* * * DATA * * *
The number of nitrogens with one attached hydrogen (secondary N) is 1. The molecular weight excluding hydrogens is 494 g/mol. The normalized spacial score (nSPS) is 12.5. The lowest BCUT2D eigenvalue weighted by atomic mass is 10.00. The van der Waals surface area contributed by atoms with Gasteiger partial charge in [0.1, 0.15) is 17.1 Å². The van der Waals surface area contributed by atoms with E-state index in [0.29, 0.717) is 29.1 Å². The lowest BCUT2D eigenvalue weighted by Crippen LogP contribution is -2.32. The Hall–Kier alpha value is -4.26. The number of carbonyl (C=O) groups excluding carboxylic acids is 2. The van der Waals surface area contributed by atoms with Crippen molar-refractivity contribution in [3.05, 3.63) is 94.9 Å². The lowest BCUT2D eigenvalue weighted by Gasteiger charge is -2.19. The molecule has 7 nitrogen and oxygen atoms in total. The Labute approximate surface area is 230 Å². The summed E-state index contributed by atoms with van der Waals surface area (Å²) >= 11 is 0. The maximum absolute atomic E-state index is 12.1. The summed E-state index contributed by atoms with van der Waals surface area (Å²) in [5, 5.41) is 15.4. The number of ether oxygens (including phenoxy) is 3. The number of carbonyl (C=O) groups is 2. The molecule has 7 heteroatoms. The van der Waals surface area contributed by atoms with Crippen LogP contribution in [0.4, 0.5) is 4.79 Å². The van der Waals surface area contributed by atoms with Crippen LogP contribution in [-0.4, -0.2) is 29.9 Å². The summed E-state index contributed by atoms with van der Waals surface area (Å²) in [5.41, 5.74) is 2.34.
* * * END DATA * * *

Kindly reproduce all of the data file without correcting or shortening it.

The number of nitrogens with one attached hydrogen (secondary N) is 1. The molecular weight excluding hydrogens is 494 g/mol. The normalized spacial score (nSPS) is 12.5. The lowest BCUT2D eigenvalue weighted by atomic mass is 10.00. The van der Waals surface area contributed by atoms with Gasteiger partial charge in [0.1, 0.15) is 17.1 Å². The van der Waals surface area contributed by atoms with E-state index in [0.29, 0.717) is 29.1 Å². The lowest BCUT2D eigenvalue weighted by Crippen LogP contribution is -2.32. The Hall–Kier alpha value is -4.26. The number of carbonyl (C=O) groups excluding carboxylic acids is 2. The van der Waals surface area contributed by atoms with Crippen molar-refractivity contribution in [3.05, 3.63) is 94.9 Å². The lowest BCUT2D eigenvalue weighted by Gasteiger charge is -2.19. The molecule has 7 nitrogen and oxygen atoms in total. The Labute approximate surface area is 230 Å². The summed E-state index contributed by atoms with van der Waals surface area (Å²) >= 11 is 0. The maximum absolute atomic E-state index is 12.1. The summed E-state index contributed by atoms with van der Waals surface area (Å²) in [5, 5.41) is 15.4. The number of ether oxygens (including phenoxy) is 3. The number of carbonyl (C=O) groups is 2. The molecule has 7 heteroatoms. The van der Waals surface area contributed by atoms with Crippen LogP contribution in [0.4, 0.5) is 4.79 Å². The van der Waals surface area contributed by atoms with Crippen LogP contribution in [-0.4, -0.2) is 29.9 Å². The summed E-state index contributed by atoms with van der Waals surface area (Å²) in [5.41, 5.74) is 2.34.